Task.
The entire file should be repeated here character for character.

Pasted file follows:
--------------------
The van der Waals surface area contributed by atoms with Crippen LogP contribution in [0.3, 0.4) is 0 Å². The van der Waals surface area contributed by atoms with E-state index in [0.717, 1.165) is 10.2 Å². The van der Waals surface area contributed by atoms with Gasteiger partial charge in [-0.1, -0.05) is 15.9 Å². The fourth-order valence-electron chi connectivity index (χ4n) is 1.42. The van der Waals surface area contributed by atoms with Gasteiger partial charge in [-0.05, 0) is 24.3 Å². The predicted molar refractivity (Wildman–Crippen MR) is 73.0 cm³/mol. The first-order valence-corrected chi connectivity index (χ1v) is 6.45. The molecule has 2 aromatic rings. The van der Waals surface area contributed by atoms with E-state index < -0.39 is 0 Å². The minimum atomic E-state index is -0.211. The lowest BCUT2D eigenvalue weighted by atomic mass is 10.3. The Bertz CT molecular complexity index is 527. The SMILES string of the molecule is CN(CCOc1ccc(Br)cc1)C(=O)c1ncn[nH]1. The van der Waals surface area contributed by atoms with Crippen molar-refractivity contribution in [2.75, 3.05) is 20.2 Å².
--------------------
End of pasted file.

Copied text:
The van der Waals surface area contributed by atoms with Crippen LogP contribution in [0.3, 0.4) is 0 Å². The van der Waals surface area contributed by atoms with E-state index in [0.717, 1.165) is 10.2 Å². The van der Waals surface area contributed by atoms with Gasteiger partial charge in [-0.1, -0.05) is 15.9 Å². The fourth-order valence-electron chi connectivity index (χ4n) is 1.42. The van der Waals surface area contributed by atoms with Gasteiger partial charge in [-0.05, 0) is 24.3 Å². The predicted molar refractivity (Wildman–Crippen MR) is 73.0 cm³/mol. The first-order valence-corrected chi connectivity index (χ1v) is 6.45. The molecule has 2 aromatic rings. The van der Waals surface area contributed by atoms with E-state index < -0.39 is 0 Å². The minimum atomic E-state index is -0.211. The lowest BCUT2D eigenvalue weighted by atomic mass is 10.3. The Bertz CT molecular complexity index is 527. The SMILES string of the molecule is CN(CCOc1ccc(Br)cc1)C(=O)c1ncn[nH]1. The van der Waals surface area contributed by atoms with Crippen molar-refractivity contribution in [2.75, 3.05) is 20.2 Å².